Picks and Pans Review: The Newton Boys
updated 04/06/1998 AT 01:00 AM EDT
•originally published 04/06/1998 AT 01:00 AM EDT
After his recent disappointing outings in Contact and Amistad, pretty boy McConaughey gets to show his stuff here, proving he indeed has real movie star appeal, at least when playing a charming rogue. In The Newton Boys, a genial crime drama based on real persons and events, McConaughey is terrifically likable as the cocky leader of the most successful bank-robbing gang in the U.S. The Newton Boys were four brothers who, having grown up dirt poor in rural Texas, opted for robbing banks over picking cotton. Between 1919 and 1924, they methodically held up more than 80 banks in Texas, the Midwest and Canada without getting caught and without killing anyone. It was only after they stole $3 million from a mail train, the largest train robbery ever in America, that they were arrested, tried and sentenced to minor time.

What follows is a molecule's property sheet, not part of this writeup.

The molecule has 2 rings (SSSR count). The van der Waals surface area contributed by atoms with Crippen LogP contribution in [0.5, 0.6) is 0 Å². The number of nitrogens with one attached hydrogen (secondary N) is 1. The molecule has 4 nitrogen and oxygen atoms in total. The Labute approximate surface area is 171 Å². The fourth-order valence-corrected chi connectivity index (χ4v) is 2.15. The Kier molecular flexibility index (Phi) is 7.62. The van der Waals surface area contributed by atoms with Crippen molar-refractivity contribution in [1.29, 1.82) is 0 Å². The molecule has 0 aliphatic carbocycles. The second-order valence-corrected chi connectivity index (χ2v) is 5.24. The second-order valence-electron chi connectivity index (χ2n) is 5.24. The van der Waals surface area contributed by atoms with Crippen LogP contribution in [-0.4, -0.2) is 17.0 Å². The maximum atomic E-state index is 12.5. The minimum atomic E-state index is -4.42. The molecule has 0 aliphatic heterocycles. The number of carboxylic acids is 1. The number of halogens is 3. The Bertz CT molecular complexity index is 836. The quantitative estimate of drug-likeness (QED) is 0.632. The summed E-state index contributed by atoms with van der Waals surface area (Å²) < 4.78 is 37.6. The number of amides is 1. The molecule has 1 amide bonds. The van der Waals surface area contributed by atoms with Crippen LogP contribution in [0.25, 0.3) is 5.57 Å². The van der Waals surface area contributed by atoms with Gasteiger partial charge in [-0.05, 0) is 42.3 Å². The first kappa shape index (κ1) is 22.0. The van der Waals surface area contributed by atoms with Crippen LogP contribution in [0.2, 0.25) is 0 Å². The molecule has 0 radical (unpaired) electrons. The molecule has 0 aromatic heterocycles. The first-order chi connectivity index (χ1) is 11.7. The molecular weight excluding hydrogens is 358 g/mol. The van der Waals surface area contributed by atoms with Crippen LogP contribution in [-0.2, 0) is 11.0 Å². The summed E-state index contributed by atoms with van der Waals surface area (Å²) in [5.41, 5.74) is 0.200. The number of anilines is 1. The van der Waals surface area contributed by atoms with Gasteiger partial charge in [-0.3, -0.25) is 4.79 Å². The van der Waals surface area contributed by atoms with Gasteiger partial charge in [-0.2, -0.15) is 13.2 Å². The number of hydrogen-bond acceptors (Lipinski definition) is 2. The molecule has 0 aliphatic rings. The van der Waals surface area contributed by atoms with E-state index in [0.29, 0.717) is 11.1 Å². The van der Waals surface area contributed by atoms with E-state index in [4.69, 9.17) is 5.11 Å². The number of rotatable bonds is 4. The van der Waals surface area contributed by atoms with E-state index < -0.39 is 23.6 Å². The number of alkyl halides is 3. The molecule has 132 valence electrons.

Director-cowriter Richard Link-later, in a departure from his previous films about gen Xers (Slackers and Dazed and Confused), shows considerable appreciation for both period details and his Texas locale but fails to bring either the narrative or the characters into sharp enough focus. Unlike, say, Bonnie and Clyde, The Sting or even Butch Cassidy and the Sundance Kid, films that The Newton Boys evokes, this movie doesn't really go anywhere. These guys rob banks and have fun doing it ("Ain't this a hell of a way to make a living?" one Newton brother jovially asks an engineer on the train he's robbing), but there isn't a greater truth being told.
As McConaughey's sibs in crime, Hawke and Ulrich each do well in several telling scenes, but the always reliable Vincent D'Onofrio is short-changed by an underwritten role. ER's Margulies, playing McConaughey's lady friend, proves plucky and looks swell in period costumes. (PG-13)